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Yoder takes roads less travelled

Auburn racer competing in front of thousands at the country?s most highly regarded ultra 4 race
By: Todd Mordhorst Journal Sports Editor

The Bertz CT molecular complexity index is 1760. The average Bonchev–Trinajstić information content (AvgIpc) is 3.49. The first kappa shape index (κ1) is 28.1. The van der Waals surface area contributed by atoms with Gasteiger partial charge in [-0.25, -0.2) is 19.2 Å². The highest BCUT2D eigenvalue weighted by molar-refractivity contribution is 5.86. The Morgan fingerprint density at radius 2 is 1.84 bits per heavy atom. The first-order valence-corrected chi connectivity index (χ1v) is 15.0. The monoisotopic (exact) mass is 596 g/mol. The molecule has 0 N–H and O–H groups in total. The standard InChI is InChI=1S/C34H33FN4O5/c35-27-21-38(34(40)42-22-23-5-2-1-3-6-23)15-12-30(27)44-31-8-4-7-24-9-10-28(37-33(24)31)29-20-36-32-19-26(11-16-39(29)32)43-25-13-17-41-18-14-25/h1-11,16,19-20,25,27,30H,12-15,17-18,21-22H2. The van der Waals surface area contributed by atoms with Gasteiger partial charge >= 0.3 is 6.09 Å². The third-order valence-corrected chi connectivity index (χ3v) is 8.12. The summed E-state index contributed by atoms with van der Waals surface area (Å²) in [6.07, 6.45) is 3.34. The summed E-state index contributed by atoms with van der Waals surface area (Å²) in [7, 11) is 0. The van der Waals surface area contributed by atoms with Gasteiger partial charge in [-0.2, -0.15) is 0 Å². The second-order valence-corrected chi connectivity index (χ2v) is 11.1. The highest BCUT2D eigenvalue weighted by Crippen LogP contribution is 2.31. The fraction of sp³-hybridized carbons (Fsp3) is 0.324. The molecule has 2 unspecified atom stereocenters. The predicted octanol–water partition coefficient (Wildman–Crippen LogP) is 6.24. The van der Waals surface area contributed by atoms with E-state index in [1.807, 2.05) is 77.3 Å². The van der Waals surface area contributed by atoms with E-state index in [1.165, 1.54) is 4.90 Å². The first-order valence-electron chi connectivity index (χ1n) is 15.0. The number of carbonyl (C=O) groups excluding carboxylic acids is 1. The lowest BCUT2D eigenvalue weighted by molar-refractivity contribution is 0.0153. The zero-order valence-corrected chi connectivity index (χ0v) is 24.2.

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Kevin Yoder built his giant, four-wheel drive machine to tackle just about any terrain, and do it faster than just about any other vehicle on the planet. He?s in Crandon, Wisc. this weekend to find out just how well he stacks up. Football has the Super Bowl, baseball has the World Series and ultra 4 racing has the Brush Run. ?It?s the granddaddy of short course racing,? Yoder said. ?You don?t just get to race there. There are million-dollar teams going and there?s a waiting list. There are 30,000 people there. It?s kind of like the Daytona 500 for NASCAR.? Yoder will race his custom-built 650-horsepower vehicle around a dirt track that includes huge jumps and 90 mph turns. It?s the latest challenge for the Del Oro High graduate who has taken on rock-crawling competitions, desert races and even the famed Pike?s Peak race in his amazing rig. But competing in the Brush Run is a dream come true. ?I?ve never been there before, but it?s always been on my bucket list,? said Yoder, who left for Wisconsin from Auburn on Tuesday. ?I?ve almost flown back before just to watch. I never fathomed I would be coming here to race.? Yoder earned an invitation to the prestigious race by racking up a number of impressive showings in the last several years. He was the Northern California Rock Racing Series champion in 2009 and 2010. He finished seventh in the Pike?s Peak open division last year. Yoder grew up riding in the family Jeep. His racing career began when he was just a sophomore in high school. His current ride makes even a souped-up Jeep look like a Matchbox version. In the open desert, Yoder?s red vehicle can hit speeds up to 120 mph. The chro-moly chassis was built by hand. The engine runs on standard unleaded fuel, which helps keep the costs of racing down. ?It?s purpose-built for racing,? Yoder said. ?It has desert-racing specs. It has a hopped-up engine like what would come in a late model Corvette. It?s more capable of four-wheeling than any car ever built.? A project coordinator for Union Pacific in Roseville, Yoder?s weekends are mostly dedicated to racing. He?s developed a reputation for being a skilled driver, no matter where he?s competing. ?He?s just got a lot of experience,? said John Dickinson, who has worked on Yoder?s pit crew. ?He?s been in the rock crawling industry for as long as I?ve known him and he?s able to work on the car himself.? Yoder said he?s been recognized on the street for his racing prowess. Off-road racing legend Rod Hall once gave him a tip of the cap. ?One of the best parts of the sport is meeting your heroes and them telling you you?re fast,? Yoder said. Pit Bull Tires is one of his main sponsors, but Yoder has carved out much of his success through his own hard work. He said driving the vehicle can be taxing, especially in longer races. ?You need to be able to know when to go fast and when to lift and brake,? Yoder said. ?You?re constantly adjusting, reading the terrain. You always have to leave yourself an out. It?s very intense.?